Friday, October 31, 2014

Halloween

The word Halloween or Hallowe'en dates to about 1745[29] and is of Christian origin.[30] The word "Halloween" means "hallowed evening" or "holy evening".[31] It comes from a Scottish term for All Hallows' Eve (the evening before All Hallows' Day).[32][33] In Scots, the word "eve" is even, and this is contracted to e'en oreen. Over time, (All) Hallow(s) Eve(n) evolved into Halloween. Although the phrase "All Hallows'" is found in Old English (ealra hālgena mæssedæg, all saints mass-day), "All Hallows' Eve" is itself not seen until 1556.[33][34]  Wikipedia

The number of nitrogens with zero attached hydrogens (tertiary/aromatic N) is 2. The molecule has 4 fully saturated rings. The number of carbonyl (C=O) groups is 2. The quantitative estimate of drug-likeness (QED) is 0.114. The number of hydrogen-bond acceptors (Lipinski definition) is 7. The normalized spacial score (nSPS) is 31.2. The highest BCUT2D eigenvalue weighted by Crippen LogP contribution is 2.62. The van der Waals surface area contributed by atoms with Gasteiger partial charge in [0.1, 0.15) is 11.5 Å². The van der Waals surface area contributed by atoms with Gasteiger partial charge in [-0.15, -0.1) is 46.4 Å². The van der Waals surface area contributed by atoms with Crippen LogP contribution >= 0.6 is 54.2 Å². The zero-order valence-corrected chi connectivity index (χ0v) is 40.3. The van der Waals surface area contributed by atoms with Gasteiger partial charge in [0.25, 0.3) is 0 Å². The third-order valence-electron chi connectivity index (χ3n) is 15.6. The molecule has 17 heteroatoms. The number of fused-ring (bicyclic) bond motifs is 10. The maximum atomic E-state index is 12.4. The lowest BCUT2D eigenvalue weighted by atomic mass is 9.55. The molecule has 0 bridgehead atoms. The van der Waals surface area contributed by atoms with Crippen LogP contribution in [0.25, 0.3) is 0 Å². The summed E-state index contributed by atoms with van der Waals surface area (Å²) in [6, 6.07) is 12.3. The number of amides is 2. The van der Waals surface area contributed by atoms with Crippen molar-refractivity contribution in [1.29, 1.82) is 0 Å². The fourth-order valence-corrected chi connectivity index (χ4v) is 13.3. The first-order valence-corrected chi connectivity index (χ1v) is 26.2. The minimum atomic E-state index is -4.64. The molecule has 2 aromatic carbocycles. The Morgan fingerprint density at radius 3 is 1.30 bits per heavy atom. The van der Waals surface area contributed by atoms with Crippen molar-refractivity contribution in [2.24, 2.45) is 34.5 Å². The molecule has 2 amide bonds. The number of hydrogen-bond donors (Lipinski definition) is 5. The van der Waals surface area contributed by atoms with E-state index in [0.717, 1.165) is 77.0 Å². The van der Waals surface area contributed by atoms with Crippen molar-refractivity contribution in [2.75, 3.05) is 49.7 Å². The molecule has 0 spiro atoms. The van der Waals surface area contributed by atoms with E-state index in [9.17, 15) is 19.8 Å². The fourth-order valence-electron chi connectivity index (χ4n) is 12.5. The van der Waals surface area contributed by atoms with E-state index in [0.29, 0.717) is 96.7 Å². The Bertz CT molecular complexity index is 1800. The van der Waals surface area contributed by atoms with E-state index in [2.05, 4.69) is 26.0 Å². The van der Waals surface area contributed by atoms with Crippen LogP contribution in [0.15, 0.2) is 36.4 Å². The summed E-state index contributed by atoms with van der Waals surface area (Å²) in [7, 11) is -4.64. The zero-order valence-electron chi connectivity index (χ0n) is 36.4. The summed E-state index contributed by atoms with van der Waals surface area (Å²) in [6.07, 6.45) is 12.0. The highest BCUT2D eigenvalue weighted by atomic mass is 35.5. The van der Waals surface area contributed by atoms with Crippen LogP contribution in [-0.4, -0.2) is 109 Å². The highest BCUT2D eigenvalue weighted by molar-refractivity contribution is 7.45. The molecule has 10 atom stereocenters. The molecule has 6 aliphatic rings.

Evolving from the ancient Celtic holiday of Samhain, modern Halloween has become less about literal ghosts and ghouls and more about costumes and candy. The Celts used the day to mark the end of the harvest season and the beginning of winter, and also believed that this transition between the seasons was a bridge to the world of the dead.  Over the millennia the holiday transitioned from a somber pagan ritual to a day of merriment, costumes, parades and sweet treats for children and adults.

Halloween, one of the world’s oldest holidays, is still celebrated today in a number of countries around the globe. In Mexico and other Latin American countries, Día de los Muertos—the Day of the Dead—honors deceased loved ones and ancestors. In countries such as Ireland, Canada and the United States, adults and children alike revel in the popular Halloween holiday, which derived from ancient festivals and religious rituals. Traditions include costume parties, trick-or-treating, pranks and games.


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